My husband told me that he had organised an outing for us and that all we had to do was get ready. Following his instructions, I, and the boys, arrived at the starting point for our trip which was a small pier stretching out to sea.
“We’re going to France,” he told me exictedly. I looked around for the boat but could see none. In a way, it was a relief. The last time that I had been on a boat had not been particularly pleasant and it would have been thoughtless of my husband to have planned another, similar experience.
“Great!” I replied, “but how?”
“With this.” With a flourish he pulled something out of the water which looked like a giant fan with a steering wheel attached.
“I don’t understand. What is that?”
“I’ll show you.” Eagerly he jumped into the water and started the motor. Instantly it whirred into life and he grabbed hold of the steering wheel allowing the object to pull him rapidly through the water. We stood on the pier, watching, as he made a couple of loops.
“This might seem a daft question, but how are we all going to get to France on that?” I asked when he returned.
“Simple. Jump in and I’ll show you.”
Dutifully the three of us did as he asked and on his instructions, attached ourselves to the steering wheel/fan object in an odd kind of line formation.
“Ready?” He shouted. I nodded.
A few seconds later, the four of us found ourselves being dragged through the water as my husband aimed the contraption towards the distant shoreline. France, presumably.
It sounds odd even as I write this now, but in a funny kind of way, it was actually really liberating. After a while we all got used to the cold and even began to enjoy the freedom but unfortunately, my husband hadn’t considered that his arms would get tired. A short while later he pulled the fan thing towards a dock to rest and we all clambered out of the water, securing the strange object to the wooden railing.
Luckily the dock had a pub and so we crammed inside, keen to dry out. We were also starving. Ordering large, home cooked platters, we tucked greedily into the delicious food, unaware of how much time was passing. By the time we had eaten our fill, darkness had drawn in and so my husband reluctantly agreed that it would be best to rent a room for the night and continue with our journey the next day.
Image courtesy of dan / freedigitalphotos.net
The following morning we awoke to a ferocious storm. There were black thunder clouds overhead and lighting ripped through the sky.
“I am not going in the water on a day like today,” I said. “If you want me to go anywhere near France then you are going have to organise something better than what we had yesterday.”
My husband looked crestfallen, but he agreed. “Leave it with me.”
I watched as he went over to a group of sailors who were stood in the corner of the main room. A few moments later he returned.
“I’ve got us a boat,” he said excitedly.
“Great.” Given the weather I was less than enthusiastic but a boat had to be better than the steering wheel contraption. Dutifully we all followed him out onto the dock.
The ‘boat’ turned out to be old and wooden and more than a little rickety. It was though – according to its owner – sound. There were a few supplies on board and enough space for us all to sit in comfort but to my dismay, it lacked any kind of covering or shelter from the elements. My husband though, was not to be deterred.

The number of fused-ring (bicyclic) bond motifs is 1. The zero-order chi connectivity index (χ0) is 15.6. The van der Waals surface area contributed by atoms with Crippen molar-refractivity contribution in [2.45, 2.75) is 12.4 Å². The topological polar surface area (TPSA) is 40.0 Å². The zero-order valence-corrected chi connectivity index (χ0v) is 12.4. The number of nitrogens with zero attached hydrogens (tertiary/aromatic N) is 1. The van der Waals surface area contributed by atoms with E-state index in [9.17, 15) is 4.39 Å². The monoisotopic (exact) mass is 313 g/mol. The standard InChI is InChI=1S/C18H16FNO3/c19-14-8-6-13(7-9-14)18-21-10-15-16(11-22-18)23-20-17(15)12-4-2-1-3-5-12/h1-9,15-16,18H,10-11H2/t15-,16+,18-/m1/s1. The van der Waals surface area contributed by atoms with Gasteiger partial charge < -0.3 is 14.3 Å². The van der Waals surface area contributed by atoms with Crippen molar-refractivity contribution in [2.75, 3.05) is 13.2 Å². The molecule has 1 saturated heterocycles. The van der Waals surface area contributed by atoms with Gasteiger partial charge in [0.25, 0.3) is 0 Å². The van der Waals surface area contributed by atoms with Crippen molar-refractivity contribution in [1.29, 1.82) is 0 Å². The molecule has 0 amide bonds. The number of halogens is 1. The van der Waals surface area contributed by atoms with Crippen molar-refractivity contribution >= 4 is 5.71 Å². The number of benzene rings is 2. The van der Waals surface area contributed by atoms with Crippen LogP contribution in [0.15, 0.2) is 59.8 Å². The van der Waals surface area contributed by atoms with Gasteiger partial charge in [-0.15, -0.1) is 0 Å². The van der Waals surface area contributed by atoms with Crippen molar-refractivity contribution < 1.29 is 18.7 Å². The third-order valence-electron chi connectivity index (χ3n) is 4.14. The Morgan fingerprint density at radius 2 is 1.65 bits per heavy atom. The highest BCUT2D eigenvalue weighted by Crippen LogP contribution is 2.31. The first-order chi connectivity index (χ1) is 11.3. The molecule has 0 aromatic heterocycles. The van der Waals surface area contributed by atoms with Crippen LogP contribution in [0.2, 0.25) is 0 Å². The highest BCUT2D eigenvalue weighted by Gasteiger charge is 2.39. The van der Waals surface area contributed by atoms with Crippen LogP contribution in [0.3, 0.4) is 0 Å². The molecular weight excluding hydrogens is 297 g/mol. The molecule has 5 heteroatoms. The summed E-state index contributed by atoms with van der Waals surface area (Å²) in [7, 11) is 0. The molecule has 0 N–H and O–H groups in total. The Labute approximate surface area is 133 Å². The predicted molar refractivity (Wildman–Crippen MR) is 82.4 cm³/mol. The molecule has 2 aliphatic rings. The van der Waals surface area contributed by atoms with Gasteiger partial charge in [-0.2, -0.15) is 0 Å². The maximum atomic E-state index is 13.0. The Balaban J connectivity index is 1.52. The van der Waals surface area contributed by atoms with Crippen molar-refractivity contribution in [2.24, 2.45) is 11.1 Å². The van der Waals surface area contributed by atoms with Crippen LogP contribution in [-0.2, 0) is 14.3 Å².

“Come on, get in!” he shouted as we all looked rather dubiously at it.
One by one we climbed in and settled aboard, surprised to realise that once we had set sail, the ride was actually, quite pleasant.
“What’s the weather forecast?” I shouted as he negotiated the small exit from the dock.
“I have no idea,” he shouted back, “I thought we’d just get to the opening of the Channel and see.”
“Right.” The wind had calmed a little but the clouds were still very heavy and threatening. “I have to be honest,” I continued, “if we get there and the waves are rough, I am not going any further. You are going to have to turn this boat around.”
“It’ll be fine, I promise.”
Smoothly the craft glided ever closer to the open sea and I began to relax, believing that perhaps everything would be okay. In the distance I could see the Channel getting larger. I squinted, trying to focus on how the sea ahead was behaving.
“I see waves,” I called out. “Big ones.”
Image courtesy of Evgeni Dinev via freedigitalphotos.net
Just at that moment a gust of wind hit us side on and my youngest son went flying across the deck. Nimbly I caught him.
“No – you’re imagining it. Look, the waves are as calm as anything.”
I looked again. “They are huge,” I said as we reached the mouth of the Channel, “there is no way this boat is going to stay intact once we leave this dock.”
“Piffle,” replied my husband, “it’ll be fine.”
The boat began to move ever closer to the gaping water ahead and I could feel the current beneath drawing us towards the waves. Their crashing height was only metres in front and for the first time since we had embarked on this hare-brained adventure, I felt real fear.
“Please, I can’t do this,” I pleaded, “nor can the boys.”
“It’ll be fine,” shouted my husband as he struggled to maintain control of the boat, “you want to go to France right?”
The rest of my sentence was lost as the waves crashed over us and slowly engulfed our small boat. The last thing that I remember is being pulled safely to the shore.
A while later I woke in a warm, comfortable bed with sun streaming through the gap in the curtains. I looked around noting the room’s familiarity and as I stretched, my leg brushed against something. Another leg. My husband. Snoring contentedly.
I lay back and allowed the warmth of the sun to bathe over me and as I did so, I broke out into a massive grin.
I was happy.
…this had all been just a dream.